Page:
Plug-in Equipment Energy Efficiency Bill Advances in California Legislature

AB 1094 could save billions of dollars and help achieve California climate goals

SACRAMENTO (April 28, 2015) Legislation to help curb energy waste from the 50-plus plugged-in appliances, electronics, and miscellaneous electrical devices in the average California household, such as video equipment and kitchen appliances, as well as similar power-guzzling equipment in commercial buildings, passed its second hurdle late yesterday.

“Scaling up plug-in equipment efficiency measures could cut annual electricity bills by $2.5 to $4 billion for California’s consumers, or about $150 to $250 per household, and businesses, as well as avoid substantial amounts of pollution while helping the state meet its carbon reduction and clean energy goals,” said Pierre Delforge, NRDC’s director of high tech sector energy efficiency. 

The State Assembly Natural Resources Committee chaired by Assembly Member Das Williams, the bill’s author, passed AB 1094—Plug-In Equipment Energy Efficiency, co-authored by Senators Fran Pavley and Lois Wolk—on a bipartisan vote of 7 to 2. The legislation, which is sponsored by the NRDC, calls for a strategic and comprehensive approach to the growing problem, including an analysis of plug-in electricity consumption, the establishment of energy-saving targets, and the development of a plan to achieve them. It already passed the Assembly’s Utilities and Commerce Committee 11-3 last week and moves next to the Appropriations Committee.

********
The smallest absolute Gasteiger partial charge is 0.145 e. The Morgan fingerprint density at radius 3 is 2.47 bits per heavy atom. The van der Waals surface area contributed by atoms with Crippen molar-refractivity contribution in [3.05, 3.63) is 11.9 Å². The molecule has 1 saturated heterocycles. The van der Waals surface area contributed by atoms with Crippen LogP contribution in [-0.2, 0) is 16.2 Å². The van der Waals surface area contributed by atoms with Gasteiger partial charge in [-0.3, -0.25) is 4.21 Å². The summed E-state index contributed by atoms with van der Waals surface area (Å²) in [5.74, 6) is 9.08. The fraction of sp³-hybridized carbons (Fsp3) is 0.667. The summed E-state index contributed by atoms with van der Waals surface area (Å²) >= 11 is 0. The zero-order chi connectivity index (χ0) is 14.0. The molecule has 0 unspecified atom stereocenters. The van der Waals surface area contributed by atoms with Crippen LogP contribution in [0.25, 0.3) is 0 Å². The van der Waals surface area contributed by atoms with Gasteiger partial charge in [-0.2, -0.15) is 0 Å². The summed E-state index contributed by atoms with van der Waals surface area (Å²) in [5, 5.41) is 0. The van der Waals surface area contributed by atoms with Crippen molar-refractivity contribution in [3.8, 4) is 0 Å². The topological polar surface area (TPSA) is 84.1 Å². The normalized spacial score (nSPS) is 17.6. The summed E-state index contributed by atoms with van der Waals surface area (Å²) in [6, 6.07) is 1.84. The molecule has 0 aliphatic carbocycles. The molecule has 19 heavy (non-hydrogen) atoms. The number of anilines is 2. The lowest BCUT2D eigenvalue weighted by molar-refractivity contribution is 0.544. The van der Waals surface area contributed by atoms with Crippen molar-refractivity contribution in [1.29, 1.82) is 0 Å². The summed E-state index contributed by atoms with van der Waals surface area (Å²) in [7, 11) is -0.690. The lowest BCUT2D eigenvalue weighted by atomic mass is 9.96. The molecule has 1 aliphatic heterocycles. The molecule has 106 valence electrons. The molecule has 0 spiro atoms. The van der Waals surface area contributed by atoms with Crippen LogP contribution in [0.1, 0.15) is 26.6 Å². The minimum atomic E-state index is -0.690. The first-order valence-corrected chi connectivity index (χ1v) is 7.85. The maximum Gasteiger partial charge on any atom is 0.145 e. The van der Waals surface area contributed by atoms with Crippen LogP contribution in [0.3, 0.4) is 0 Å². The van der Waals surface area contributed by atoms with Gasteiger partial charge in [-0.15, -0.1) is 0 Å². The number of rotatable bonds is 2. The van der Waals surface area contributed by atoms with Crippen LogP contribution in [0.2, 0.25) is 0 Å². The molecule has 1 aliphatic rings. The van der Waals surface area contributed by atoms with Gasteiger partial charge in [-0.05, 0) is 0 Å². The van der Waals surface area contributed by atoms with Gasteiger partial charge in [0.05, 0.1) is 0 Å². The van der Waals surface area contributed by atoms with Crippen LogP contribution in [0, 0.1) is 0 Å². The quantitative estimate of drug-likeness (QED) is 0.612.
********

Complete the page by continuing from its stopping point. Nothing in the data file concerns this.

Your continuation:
“This is an important bill for all Californians because plug-in equipment is the largest area of electricity consumption without a cohesive approach and coordinated goals and efforts to save energy,” said Williams. “Unfortunately, much of it is being wasted by equipment that wasn’t designed with efficiency best practices, and by devices that are drawing power around the clock even when the user believes it’s off.

“We need to get a handle on this significant problem and make sure all Californians, especially our low-income households with already limited disposable income, aren’t unwittingly wasting their hard-earned money this way,” he said.

According to NRDC’s newly published issue brief on plug-in equipment energy efficiency, electricity generation is California’s second-largest source of greenhouse gas emissions (after transportation). Increasing the efficiency of plug-in equipment is a key strategy to achieve a clean electricity grid in the most cost-effective manner. It could also reduce California’s utility bills and climate emissions by avoiding seven to 10 large power plants (500-megawatt) worth of electricity consumption.

Note: Delforge posted a blog on the topic last week at An NRDC issue brief on the need for plug-in energy efficiency is at



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